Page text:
If you read all of this, I promise to post halloween pictures!
We are aware that ovarian cancer can be one of the deadliest cancers because there are no effective screening methods yet. Due to that, most cases are diagnosed when they have already progressed to the most advanced stages. Many of the symptoms can be very vague and subtle so it is challenging to pinpoint. As of now, there is no definitive blood test, ultrasound, or other effective tool to diagnose ovarian cancer.
Friends keep asking me how did you know? [I didn’t] I am not sure why ovarian cancer symptoms aren’t more widely advertised so that more women are aware. The symptoms are so innocuous that they probably think if they advertise the symptoms that gynecologists everywhere will be inundated with phone calls from bloated women with gas pains!
I am here today to encourage you that when you go for your next exam, please ask for a vaginal ultrasound. Some gyn’s do it routinely, mine did not. If she had we would have seen there was something wrong 5 weeks earlier. [I am not saying that it would have prevented anything for me, but we could have addressed it sooner] All I am saying for you, the folks still reading this [thank you?], is be your own advocate, you know you would do it for your kids, spouse or parents. If your gyn doesn’t or won’t. Find a new one. If you live in Phoenix I can give you a name of a great gyn who does. All gyn offices have the machines right there and it should be routine. It is a tool that could save our lives, not just monitor the new lives that we carried inside us.
The reason ultrasound is important and what makes the diagnosis so difficult is that the ovaries are deep in the abdomen, where they have room to grow before giving rise to symptoms or physical findings. Like I said earlier in this blog, I am lucky because I was vain and didn’t want to buy larger pants. There wasn’t as much room for it to grow in me so I felt it sooner rather than later which was a good thing.
The ovaries, which are normally the size of an almond, about an inch and a half long, can usually be felt in a pelvic examination. But a cancerous ovary may be normal in size and still spread disease. And sometimes overlying muscle and fat prevents doctors from feeling tumors in the abdomen until they grow quite large. My ovary was roughly the size of a grapefruit, yet my gyn did not detect an abnormality 5 weeks before in my exam. [an ultrasound would have shone it] It took a CT scan to show the tumor/mass. that we had to ask for because I was having pain in that area.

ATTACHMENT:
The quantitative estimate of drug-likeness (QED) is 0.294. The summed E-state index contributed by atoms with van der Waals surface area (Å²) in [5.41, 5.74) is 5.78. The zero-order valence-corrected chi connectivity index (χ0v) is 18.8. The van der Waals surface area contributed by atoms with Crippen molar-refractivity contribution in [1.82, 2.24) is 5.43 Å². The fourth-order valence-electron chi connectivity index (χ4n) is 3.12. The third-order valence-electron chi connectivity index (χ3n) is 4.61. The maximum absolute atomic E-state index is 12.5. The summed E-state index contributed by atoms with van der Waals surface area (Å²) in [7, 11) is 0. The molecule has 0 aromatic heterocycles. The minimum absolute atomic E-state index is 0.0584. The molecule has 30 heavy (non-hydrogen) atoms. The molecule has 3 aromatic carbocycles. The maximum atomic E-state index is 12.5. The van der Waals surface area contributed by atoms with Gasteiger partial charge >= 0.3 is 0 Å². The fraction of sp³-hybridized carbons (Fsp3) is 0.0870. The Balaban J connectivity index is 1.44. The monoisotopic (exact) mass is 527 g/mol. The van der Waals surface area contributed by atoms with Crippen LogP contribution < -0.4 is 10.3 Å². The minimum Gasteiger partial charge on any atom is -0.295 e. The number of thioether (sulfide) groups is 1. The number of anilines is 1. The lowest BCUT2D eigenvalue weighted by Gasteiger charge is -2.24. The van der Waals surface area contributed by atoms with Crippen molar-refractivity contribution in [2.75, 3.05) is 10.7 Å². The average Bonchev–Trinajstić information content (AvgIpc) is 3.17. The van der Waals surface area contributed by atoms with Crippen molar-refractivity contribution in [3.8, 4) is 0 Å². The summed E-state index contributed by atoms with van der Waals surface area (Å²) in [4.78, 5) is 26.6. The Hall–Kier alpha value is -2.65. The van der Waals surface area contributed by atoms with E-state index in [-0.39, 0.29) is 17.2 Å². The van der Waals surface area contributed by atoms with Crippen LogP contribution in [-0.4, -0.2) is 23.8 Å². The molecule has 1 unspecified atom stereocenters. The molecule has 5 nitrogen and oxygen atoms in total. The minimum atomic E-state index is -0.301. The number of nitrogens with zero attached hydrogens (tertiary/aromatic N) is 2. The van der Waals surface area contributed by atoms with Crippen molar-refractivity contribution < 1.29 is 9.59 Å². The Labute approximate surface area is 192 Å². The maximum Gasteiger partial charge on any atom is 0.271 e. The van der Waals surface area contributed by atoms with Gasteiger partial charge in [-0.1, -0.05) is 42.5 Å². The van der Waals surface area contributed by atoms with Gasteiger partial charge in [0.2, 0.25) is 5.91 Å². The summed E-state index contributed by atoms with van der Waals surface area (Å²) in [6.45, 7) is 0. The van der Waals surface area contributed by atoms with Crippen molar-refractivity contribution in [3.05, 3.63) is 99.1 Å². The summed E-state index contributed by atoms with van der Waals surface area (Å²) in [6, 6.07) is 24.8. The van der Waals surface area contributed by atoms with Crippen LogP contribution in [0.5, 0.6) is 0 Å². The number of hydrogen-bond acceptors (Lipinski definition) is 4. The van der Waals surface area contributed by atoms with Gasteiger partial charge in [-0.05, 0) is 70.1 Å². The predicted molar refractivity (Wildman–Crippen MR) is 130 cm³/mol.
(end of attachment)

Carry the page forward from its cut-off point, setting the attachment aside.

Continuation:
So in review ;-) a simple, definitive test to diagnose ovarian cancer in its earliest stage does not yet exist. One current test measures CA-125, an antigen linked to ovarian cancer. [Mine is in normal range now ;-)!] The test can aid in diagnosis and can help doctors monitor the progress of cancer. It is a blood test BUT it is not definitive; the amounts of CA-125 may rise when no ovarian cancer is present, or may be normal when cancer has spread. So it is an unreliable indicator but it is all they have right now which really sucks.
My gynecologist does not do yearly ultrasound exams even though many gynecologists say a combination of the CA-125 test and ultrasound offer the best hope for detecting the cancer at an early stage. Again, if I were you, I would ask for one at your next appointment because if you bothered reading this, you are defiantly worth it!
So remember as I wind this ramble down, ovarian cancer whispers and it may just be an ultra sound that hears.
[FYI: the National Preventive Services Task Force recommended against using CA-125 or ultrasound tests to screen women for ovarian cancer. Some doctors use CA-125 in women at high risk for ovarian cancer, due to genetic markers or family history. If levels of CA-125 rise over several successive tests, this can be a signal to explore further.] [I had no history of ovarian cancer in my family, I am the first that I know of]